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Second Class Summer

(The Cadet Experience, Class of 2023) Permanent link
Jenna Bradberry

Hello all!

This summer was by far one of my favorites that I have had! As a 2/c, I had three weeks of leave right after the spring semester ended. I went home to Indiana to visit family and friends and just relax after a long semester. When I came back, I was thrown right into the summer session comprised of 11 more weeks, doing something different each week! This is what made the summer so fun and unique. These weeks consisted of the Mid-Cadet Transition Course, Rules of the Road and Test, Cyber, Prep (for swab summer), T-Boats, CATP (Aviation Program), Range, Coastal Sail, and 3 weeks of CADRE SUMMER. Cadre summer was some of the most rewarding, tiring, and fun weeks I have ever had in my life. It truly is such an amazing experience to be able to take full responsibility for the training of swabs and watch them grow under your care as you train them. As a phase 2 cadre, I had the opportunity to lead the swabs to the finish line and end of swab summer, which was amazing to say the least. Next to cadre, I had a lot of fun during range week as I had the chance to qualify on the pistol. I also loved, loved, LOVED, the aviation program. For one week I got to spend time at Air Station Cape Cod and experience everything about flight. I got to fly (literally fly) a CASA and hang out the back as they did a drop flight as well. This was such a cool experience! I wanted to fly before, but this really made me want to fly even more that’s for sure! If you would like to know more or any specifics about my summer or cadet life in general, feel free to contact me! The summers are by far the best here at USCGA!

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Summer Snapshot

(Academics, The Cadet Experience, Eagle, Class of 2024) Permanent link
Isabel Jimenez

And so here we are, the end of summer. 😊 I can say that it’s been a wild ride. As for the end of 4/c semester, I did end up passing all my classes. Which to some, that’s not a big deal. But for ME, I was quite surprised and very much enthralled at how the grades turned out. Needless to say, I did learn a few things…

One, try not to overdo your commitments. I learned that the hard way. I love to help, but sometimes I do spread myself too thin. While it kind of worked out in high school, it led to a much more stressful semester. Second, it’s okay not to have everything figured out. While that’s the mindset you might come in with, just realize that many aspects in your life change. Friends, family, and just your environment. That’s when you learn to let go of what you cannot control.

As for my summer, this is how it rolled. The first half of the summer I was on Eagle. As soon as I finished my finals, I got on to “America’s Tall Ship” and sailed across the ocean. The first two weeks we learned many skills including how to handle lines, stay on watch, and complete qualifications. While not all of it was ideal, I have certainly learned much. Our first stop was in Azores, Portugal. I loved going into the churches because of the beautiful artwork – and the town had amazing gelato. Hands-down; it was so good. I may never taste that exact same gelato again, but I will forever remember it. (Insert two more weeks of sea-going time here.) Our second stop was in Reykjavik, Iceland. While I didn’t quite get to explore as much as I hoped, I got to take some pictures of the volcano on the tour bus on our way to the planes. We took an international flight home, and that was it for that adventure.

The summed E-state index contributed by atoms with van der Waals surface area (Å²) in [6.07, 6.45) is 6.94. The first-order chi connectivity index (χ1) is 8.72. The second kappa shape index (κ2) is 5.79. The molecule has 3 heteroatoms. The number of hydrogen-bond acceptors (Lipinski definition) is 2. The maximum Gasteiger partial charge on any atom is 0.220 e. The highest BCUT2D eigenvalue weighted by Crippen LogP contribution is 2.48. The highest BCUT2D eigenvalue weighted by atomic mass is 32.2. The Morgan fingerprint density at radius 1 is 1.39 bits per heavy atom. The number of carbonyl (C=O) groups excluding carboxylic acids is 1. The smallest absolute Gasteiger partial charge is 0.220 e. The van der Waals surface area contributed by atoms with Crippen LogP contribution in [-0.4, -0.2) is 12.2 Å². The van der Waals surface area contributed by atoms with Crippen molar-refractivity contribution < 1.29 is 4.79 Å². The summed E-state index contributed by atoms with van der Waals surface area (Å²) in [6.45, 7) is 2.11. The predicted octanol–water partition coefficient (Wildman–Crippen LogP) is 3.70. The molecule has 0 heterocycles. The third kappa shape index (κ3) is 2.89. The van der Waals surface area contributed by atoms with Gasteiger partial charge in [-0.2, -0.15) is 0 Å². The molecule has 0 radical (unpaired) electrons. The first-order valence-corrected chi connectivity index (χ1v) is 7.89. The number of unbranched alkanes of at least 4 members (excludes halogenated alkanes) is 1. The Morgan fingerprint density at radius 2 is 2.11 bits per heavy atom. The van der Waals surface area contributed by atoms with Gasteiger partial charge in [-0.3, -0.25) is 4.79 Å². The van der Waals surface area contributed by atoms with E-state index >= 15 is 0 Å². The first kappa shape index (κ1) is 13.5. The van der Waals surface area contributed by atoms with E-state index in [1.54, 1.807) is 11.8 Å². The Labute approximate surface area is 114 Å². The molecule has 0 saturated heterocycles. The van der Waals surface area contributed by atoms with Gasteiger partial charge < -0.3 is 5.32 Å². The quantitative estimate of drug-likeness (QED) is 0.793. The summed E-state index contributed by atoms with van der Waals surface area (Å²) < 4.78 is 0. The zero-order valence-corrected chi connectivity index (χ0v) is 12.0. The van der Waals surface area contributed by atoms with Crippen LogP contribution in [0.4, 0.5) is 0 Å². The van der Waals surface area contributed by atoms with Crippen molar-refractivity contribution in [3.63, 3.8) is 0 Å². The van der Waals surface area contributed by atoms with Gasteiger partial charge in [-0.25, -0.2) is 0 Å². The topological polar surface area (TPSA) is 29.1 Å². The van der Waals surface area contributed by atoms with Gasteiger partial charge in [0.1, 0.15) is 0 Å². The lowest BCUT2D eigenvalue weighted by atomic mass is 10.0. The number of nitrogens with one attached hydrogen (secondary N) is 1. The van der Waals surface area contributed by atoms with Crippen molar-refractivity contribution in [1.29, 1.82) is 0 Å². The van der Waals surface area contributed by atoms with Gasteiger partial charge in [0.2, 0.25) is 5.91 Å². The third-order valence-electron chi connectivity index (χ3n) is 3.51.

As for the second half of the summer, I took summer school. While a lot of people try to advert from summer school, it all depends on the person. I struggle in school, so I am not going to lie – I did also struggle in summer school. But I can say, you do get a lot more focused attention during the summer, and a lot more personalized help in the classes. I took Engineering Mechanics – Statics & Calc II, and I did pass both classes. Although…during the process I did change my major to Government for a good handful of reasons. And while I would love to share all the reasons, I’m going to save that for another story…

So here we are. I got to go home after the whole ordeal and spent a few weeks with family – I loved it. I’ll be heading back to USCGA as a 3/c; with more responsibility & a handful of excitement. We’ll see how the school year turns out, but I’m sure it will turn out as God Wills it. Until I reach out again, off to the next salty sailors’ tale!!!

Feel free to reach out with any questions @ [email protected]. I’m always happy to share an adventure. 😊

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Advice for Applying, BEST Thing about the Academy

(Choosing the Academy, Class of 2022) Permanent link
Erin Edwards

This week I asked the underclassmen in my company to share their best advice while it is fresh on their mind. We're talking about Swab Summer, tips for the application process, the things they're most looking forward to and MORE!